Wanganui needs to think smarter in terms of its productivity rather than pin its hopes on increasing its population base.
That's the view of Allan MacGibbon, the Wanganui District Council's economic development manager.
Mr MacGibbon was the author of a paper to the council last year which looked at a strategy for the district.
He said while more people was an ideal, existing residents also needed to have more disposable income.
In an interview with the Chronicle, he said predictions for growth in New Zealand over the next 10 to 15 years indicated that growth would be concentrated in just five centres - Auckland, Hamilton, Tauranga, Wellington and Christchurch.
"Auckland is the one funded by the economy, and we know Christchurch is funded by the government and insurance companies in the main as it rebuilds after the earthquakes," he said.
"But of that group, even Wellington will be struggling."
Mr MacGibbon said the major concern for the provincial centres, including Wanganui, was the fact that even in those five centres growth was not expected to be much above the national average.
"Effectively, the problem is worldwide and the trend is for people to be attracted to major centres. So the big get bigger and the small get smaller."
Compared to the rest of NZ, the growth in Auckland continued at a phenomenal pace.
The area of Flat Bush near Manukau area is earmarked for residential subdivision as part of the super city's long-term strategy for housing. Fully developed by 2025, it will provide residential housing for 40,000 people - a new "town" about the size of Wanganui and created almost overnight.
But he said in global terms Auckland was not a huge community.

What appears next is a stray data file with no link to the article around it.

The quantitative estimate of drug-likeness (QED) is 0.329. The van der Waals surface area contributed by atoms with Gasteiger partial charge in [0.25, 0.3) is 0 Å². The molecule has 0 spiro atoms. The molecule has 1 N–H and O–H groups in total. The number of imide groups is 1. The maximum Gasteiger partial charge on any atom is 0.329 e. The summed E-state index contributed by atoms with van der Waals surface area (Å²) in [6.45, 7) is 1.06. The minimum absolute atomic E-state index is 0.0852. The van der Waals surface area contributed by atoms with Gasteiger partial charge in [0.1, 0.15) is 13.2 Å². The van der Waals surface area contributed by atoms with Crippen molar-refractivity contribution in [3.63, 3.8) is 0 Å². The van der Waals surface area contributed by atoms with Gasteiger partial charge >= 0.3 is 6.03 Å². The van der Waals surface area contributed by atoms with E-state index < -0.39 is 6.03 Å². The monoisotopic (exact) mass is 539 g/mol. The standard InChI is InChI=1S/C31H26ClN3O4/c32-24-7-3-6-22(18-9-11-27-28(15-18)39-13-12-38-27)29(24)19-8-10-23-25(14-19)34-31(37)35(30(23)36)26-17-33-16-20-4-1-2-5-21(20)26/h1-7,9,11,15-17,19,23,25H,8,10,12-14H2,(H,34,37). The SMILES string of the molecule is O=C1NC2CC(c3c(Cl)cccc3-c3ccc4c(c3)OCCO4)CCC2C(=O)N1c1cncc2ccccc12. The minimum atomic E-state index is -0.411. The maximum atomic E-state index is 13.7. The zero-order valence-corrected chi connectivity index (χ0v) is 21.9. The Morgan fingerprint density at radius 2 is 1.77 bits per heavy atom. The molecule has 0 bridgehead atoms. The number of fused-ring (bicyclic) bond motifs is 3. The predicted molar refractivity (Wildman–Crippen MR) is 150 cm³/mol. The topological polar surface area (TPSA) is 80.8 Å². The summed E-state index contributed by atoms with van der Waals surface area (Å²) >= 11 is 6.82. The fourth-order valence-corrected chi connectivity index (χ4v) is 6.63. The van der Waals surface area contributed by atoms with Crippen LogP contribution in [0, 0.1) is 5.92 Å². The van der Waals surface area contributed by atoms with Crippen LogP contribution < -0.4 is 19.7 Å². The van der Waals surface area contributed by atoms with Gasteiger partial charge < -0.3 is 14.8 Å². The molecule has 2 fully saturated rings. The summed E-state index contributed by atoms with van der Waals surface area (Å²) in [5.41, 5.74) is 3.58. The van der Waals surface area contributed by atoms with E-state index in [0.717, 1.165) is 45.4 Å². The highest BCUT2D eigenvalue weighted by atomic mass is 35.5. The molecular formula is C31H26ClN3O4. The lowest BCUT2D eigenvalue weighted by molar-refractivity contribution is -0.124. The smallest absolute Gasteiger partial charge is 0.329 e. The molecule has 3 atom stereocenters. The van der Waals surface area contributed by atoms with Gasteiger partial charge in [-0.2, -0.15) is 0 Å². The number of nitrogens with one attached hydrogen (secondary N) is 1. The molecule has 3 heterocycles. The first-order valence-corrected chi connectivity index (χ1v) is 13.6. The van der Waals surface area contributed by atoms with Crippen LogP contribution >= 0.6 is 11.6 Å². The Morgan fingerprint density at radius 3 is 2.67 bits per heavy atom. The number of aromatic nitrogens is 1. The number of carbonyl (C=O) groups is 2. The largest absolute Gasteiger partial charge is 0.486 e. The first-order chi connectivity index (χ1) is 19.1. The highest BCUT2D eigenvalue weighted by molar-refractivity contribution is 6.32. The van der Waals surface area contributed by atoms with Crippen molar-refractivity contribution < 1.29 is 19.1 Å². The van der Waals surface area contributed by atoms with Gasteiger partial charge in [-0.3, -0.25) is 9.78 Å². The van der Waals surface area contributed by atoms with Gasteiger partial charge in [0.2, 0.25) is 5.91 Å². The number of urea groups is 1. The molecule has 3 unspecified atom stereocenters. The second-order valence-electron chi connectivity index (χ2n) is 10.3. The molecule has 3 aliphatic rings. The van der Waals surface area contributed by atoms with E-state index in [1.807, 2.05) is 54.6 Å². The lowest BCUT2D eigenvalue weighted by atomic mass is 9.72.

"Look at Melbourne and Sydney and Brisbane. Each of them virtually has a population equivalent to the whole of NZ."
"Our problem is that we are a small country, yet we have massive infrastructure such as roading to support, but we simply don't have the tax base to maintain it."
He said provincial centres needed to stop putting all the efforts into increasing their population because that was an improbable outcome.
"What we need to concentrate on is finding what we do well but doing it better. We have to be smarter and we need to focus on creating highly valued products for the markets that will pay for them.
"Is the answer more people earning the same amount or the same number of people earning more? I know which one I'd prefer," he said.
Mr MacGibbon said achieving success would mean thinking in terms of a broader region that spread beyond Wanganui and took in areas like the Manawatu.
He said Wanganui was a place that suited people over the age of 40, "but that's not such a bad thing either, because an older population is generally more affluent and likes a community they feel safe in".
"Fundamentally, the problem is not one that Wanganui carries on its own. This is a country-wide problem," he said.